“Sound of Whitecane rough path to elevator!”
When I was 10 years old, I fell one day while walking back from school. I was crying because I had scratched my new shoes and was scared of my father’s scolding. That happened because of my blindness I couldn’t walk properly up down in the hill path. At university, I requested many people to help me fill an exam form. They did not believe that I was blind and refused. At an interview for a project coordinator, they appreciated my involvement with the disability sector but they did not give me the job, because they ‘assumed’ I could not maintain a databases and organize my files.Despite the fact that I assured that I could, they wouldn’t let me try. Sometimes my friends used to say things about me in front of me, as though I was not present.
I am Rajendra Prasad Dhital, a born blind. I live at Kavre District in Nepal. This is an economically, literally and socially backward region which lacks public access facilities for the blind. At the age of eight I used to walk two hours through narrow paths in hilly terrain to attend a mainstream school. Because I had limited vision, I could read and write only by holding the book very close to my eyes. Teachers never helped or motivated me, since they thought that a blind child can never study like a sighted child. While other normal children were playing or participating in recreational activities, my class teacher used to send me back home.
Ignoring these challenges and obstacles I passed my school level and left to Kathmandu for further education. During 2008, my vision decreased suddenly. Now I was almost blind. I became unable to walk and read independently though I still had light perception.I thought there were no options in life and wanted to commit suicide. My friends encouraged me to get rehabilitation by the Nepal Association of the Blind and Cricket Association of the Blind, where I learned to use the white-cane, cricket and computer. Despite not having exam writers for two years, which I had to drop, I managed to complete double bachelors. In these last few years, I am feeling so proud in terms of, at least i got a chance to be educated and independent. So today I have completed Double bachelor degree graduate from Tribhuvan University of NEPAL, currently persuing master degree and I have been a cricket player for the last 4 years of the Nepalese blind cricket team . I also have a long time experience working in disability sector in various capacities. Recently I have completed a course for leadership as a social change maker from kanthari, an international institute for empowering social visionaries in Kerala India. And now, I am founder/Executive Director of Rehabilitation and Education for Accessibility of Livelihood “REAL Nepal.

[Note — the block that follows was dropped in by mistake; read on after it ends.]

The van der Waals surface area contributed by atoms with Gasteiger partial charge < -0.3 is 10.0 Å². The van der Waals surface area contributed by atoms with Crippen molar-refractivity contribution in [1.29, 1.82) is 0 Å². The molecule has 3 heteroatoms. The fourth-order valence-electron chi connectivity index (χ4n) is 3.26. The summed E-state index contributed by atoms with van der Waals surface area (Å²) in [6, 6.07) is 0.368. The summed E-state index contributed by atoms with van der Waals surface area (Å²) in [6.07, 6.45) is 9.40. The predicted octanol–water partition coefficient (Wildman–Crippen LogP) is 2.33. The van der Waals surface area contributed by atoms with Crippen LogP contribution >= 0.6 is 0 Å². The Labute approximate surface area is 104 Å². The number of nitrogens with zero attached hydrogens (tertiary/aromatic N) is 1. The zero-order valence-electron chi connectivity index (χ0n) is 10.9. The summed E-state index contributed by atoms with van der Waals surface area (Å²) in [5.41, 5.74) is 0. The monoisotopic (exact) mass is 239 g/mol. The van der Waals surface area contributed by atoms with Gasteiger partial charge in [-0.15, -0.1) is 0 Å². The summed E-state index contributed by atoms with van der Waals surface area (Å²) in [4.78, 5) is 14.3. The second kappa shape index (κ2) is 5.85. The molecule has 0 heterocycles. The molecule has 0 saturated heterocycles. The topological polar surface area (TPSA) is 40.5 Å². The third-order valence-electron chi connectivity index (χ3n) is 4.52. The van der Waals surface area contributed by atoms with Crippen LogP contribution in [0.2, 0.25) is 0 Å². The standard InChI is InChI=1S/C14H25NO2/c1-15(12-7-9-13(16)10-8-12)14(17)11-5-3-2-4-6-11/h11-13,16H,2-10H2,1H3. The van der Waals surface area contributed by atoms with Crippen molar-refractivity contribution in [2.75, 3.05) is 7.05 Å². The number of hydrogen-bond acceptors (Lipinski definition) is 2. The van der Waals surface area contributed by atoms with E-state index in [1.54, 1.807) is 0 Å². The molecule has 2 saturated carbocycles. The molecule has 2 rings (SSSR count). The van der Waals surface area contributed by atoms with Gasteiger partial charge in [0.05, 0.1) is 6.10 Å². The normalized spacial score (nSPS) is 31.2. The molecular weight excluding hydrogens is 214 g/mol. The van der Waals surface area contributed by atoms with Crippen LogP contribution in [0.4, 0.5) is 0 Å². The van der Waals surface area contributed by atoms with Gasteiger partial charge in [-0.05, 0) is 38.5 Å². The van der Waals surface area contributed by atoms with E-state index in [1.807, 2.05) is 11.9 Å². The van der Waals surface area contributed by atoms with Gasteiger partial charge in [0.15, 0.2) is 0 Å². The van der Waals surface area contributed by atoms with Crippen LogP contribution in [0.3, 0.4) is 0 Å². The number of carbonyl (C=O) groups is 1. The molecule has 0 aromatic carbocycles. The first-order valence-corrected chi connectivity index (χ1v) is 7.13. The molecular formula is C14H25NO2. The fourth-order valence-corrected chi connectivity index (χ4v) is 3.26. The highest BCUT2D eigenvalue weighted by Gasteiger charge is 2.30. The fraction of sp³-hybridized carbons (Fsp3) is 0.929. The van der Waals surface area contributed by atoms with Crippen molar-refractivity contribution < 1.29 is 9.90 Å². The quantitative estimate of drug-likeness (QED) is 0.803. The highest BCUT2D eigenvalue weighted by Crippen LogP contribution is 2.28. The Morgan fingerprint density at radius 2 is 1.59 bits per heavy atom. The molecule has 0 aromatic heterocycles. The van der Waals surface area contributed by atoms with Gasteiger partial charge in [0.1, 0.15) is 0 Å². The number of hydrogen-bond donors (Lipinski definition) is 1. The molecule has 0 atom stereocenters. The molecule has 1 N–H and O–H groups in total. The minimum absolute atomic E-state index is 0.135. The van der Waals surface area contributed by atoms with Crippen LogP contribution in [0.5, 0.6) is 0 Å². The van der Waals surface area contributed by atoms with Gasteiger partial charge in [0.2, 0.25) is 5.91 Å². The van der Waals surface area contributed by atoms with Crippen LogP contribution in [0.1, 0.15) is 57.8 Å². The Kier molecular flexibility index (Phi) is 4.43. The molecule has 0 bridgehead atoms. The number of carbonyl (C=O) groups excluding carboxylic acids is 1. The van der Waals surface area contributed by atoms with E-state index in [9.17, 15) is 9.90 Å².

Therefore, today I have somehow proven myself in this discriminative society where People with disabilities are considered to be a burden. However, had there been a residential rehabilitation program, which taught Braille, mobility and daily living skills, in my district, when I was a child, I would have been able to integrate into society much faster. Till today there is none! I think that I am the right person to carry out this critical responsibility, as most blind children’s stories very much resemble mine. I can feel their anxiety, and I know what is needed to bring them out of this state. My wife who is also blind and co-founder of REAL Nepal , will be able to support me in this mission. It is our desire to see our Nepali blind children proudly walking with White canes, colorful dresses and big smiles.